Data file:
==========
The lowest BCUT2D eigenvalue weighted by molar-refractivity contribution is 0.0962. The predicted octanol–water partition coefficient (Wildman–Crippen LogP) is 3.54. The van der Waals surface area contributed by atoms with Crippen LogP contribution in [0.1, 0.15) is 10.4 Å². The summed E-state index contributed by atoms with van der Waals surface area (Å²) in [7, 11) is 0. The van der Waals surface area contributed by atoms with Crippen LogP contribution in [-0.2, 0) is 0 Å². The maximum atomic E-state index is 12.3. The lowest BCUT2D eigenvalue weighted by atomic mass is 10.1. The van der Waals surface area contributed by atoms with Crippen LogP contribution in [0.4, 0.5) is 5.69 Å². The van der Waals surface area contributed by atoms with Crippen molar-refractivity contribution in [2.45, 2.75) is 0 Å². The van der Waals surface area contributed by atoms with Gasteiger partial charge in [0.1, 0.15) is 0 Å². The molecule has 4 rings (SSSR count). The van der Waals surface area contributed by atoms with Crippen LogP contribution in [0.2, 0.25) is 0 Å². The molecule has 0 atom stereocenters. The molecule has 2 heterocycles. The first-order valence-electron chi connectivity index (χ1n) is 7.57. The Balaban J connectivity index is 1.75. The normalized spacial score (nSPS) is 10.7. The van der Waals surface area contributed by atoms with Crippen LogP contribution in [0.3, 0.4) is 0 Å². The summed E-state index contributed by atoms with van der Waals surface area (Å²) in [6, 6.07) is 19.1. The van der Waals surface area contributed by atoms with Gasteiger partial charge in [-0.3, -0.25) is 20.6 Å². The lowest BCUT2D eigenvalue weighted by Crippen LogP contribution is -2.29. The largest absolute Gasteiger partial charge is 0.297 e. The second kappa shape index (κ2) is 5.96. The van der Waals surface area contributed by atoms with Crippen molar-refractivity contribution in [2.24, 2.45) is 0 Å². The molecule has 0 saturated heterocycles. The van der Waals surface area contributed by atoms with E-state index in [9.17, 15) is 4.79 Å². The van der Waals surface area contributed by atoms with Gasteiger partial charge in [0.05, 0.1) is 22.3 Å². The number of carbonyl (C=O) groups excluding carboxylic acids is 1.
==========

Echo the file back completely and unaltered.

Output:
The lowest BCUT2D eigenvalue weighted by molar-refractivity contribution is 0.0962. The predicted octanol–water partition coefficient (Wildman–Crippen LogP) is 3.54. The van der Waals surface area contributed by atoms with Crippen LogP contribution in [0.1, 0.15) is 10.4 Å². The summed E-state index contributed by atoms with van der Waals surface area (Å²) in [7, 11) is 0. The van der Waals surface area contributed by atoms with Crippen LogP contribution in [-0.2, 0) is 0 Å². The maximum atomic E-state index is 12.3. The lowest BCUT2D eigenvalue weighted by atomic mass is 10.1. The van der Waals surface area contributed by atoms with Crippen LogP contribution in [0.4, 0.5) is 5.69 Å². The van der Waals surface area contributed by atoms with Crippen molar-refractivity contribution in [2.45, 2.75) is 0 Å². The van der Waals surface area contributed by atoms with Gasteiger partial charge in [0.1, 0.15) is 0 Å². The molecule has 4 rings (SSSR count). The van der Waals surface area contributed by atoms with Crippen LogP contribution in [0.2, 0.25) is 0 Å². The molecule has 0 atom stereocenters. The molecule has 2 heterocycles. The first-order valence-electron chi connectivity index (χ1n) is 7.57. The Balaban J connectivity index is 1.75. The normalized spacial score (nSPS) is 10.7. The van der Waals surface area contributed by atoms with Crippen LogP contribution in [0.3, 0.4) is 0 Å². The summed E-state index contributed by atoms with van der Waals surface area (Å²) in [6, 6.07) is 19.1. The van der Waals surface area contributed by atoms with Gasteiger partial charge in [-0.3, -0.25) is 20.6 Å². The lowest BCUT2D eigenvalue weighted by Crippen LogP contribution is -2.29. The largest absolute Gasteiger partial charge is 0.297 e. The second kappa shape index (κ2) is 5.96. The van der Waals surface area contributed by atoms with Crippen molar-refractivity contribution in [2.24, 2.45) is 0 Å². The molecule has 0 saturated heterocycles. The van der Waals surface area contributed by atoms with E-state index in [9.17, 15) is 4.79 Å². The van der Waals surface area contributed by atoms with Gasteiger partial charge in [0.05, 0.1) is 22.3 Å². The number of carbonyl (C=O) groups excluding carboxylic acids is 1.